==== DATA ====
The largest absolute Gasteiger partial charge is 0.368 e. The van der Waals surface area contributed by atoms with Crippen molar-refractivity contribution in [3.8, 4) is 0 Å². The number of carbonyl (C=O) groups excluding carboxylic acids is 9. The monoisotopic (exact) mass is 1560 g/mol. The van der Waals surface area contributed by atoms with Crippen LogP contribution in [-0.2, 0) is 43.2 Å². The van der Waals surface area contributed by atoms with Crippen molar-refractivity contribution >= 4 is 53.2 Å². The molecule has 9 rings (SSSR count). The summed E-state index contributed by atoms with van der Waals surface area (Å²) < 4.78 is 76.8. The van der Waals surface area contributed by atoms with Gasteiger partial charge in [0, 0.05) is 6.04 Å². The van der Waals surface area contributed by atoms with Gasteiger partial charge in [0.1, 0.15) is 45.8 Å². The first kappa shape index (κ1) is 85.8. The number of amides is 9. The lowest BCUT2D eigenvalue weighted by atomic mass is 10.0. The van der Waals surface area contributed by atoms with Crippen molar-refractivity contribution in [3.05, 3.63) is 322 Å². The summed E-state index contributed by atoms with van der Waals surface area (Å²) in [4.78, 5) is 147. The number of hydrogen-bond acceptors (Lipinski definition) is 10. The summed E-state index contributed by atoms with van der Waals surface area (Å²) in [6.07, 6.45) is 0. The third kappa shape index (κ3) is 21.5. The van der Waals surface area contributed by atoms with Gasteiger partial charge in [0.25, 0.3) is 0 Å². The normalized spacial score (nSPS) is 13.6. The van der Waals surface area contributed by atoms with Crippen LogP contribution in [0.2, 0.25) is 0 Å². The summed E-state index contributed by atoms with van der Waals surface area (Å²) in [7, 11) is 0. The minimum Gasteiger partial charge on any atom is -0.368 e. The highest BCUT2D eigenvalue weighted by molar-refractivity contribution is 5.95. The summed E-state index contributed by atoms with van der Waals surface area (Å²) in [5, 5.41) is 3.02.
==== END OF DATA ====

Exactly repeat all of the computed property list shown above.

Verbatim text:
The largest absolute Gasteiger partial charge is 0.368 e. The van der Waals surface area contributed by atoms with Crippen molar-refractivity contribution in [3.8, 4) is 0 Å². The number of carbonyl (C=O) groups excluding carboxylic acids is 9. The monoisotopic (exact) mass is 1560 g/mol. The van der Waals surface area contributed by atoms with Crippen LogP contribution in [-0.2, 0) is 43.2 Å². The van der Waals surface area contributed by atoms with Crippen molar-refractivity contribution >= 4 is 53.2 Å². The molecule has 9 rings (SSSR count). The summed E-state index contributed by atoms with van der Waals surface area (Å²) < 4.78 is 76.8. The van der Waals surface area contributed by atoms with Gasteiger partial charge in [0, 0.05) is 6.04 Å². The van der Waals surface area contributed by atoms with Gasteiger partial charge in [0.1, 0.15) is 45.8 Å². The first kappa shape index (κ1) is 85.8. The number of amides is 9. The lowest BCUT2D eigenvalue weighted by atomic mass is 10.0. The van der Waals surface area contributed by atoms with Crippen molar-refractivity contribution in [3.05, 3.63) is 322 Å². The summed E-state index contributed by atoms with van der Waals surface area (Å²) in [4.78, 5) is 147. The number of hydrogen-bond acceptors (Lipinski definition) is 10. The summed E-state index contributed by atoms with van der Waals surface area (Å²) in [6.07, 6.45) is 0. The third kappa shape index (κ3) is 21.5. The van der Waals surface area contributed by atoms with Gasteiger partial charge in [0.25, 0.3) is 0 Å². The normalized spacial score (nSPS) is 13.6. The van der Waals surface area contributed by atoms with Crippen LogP contribution in [0.2, 0.25) is 0 Å². The summed E-state index contributed by atoms with van der Waals surface area (Å²) in [7, 11) is 0. The minimum Gasteiger partial charge on any atom is -0.368 e. The highest BCUT2D eigenvalue weighted by molar-refractivity contribution is 5.95. The summed E-state index contributed by atoms with van der Waals surface area (Å²) in [5, 5.41) is 3.02.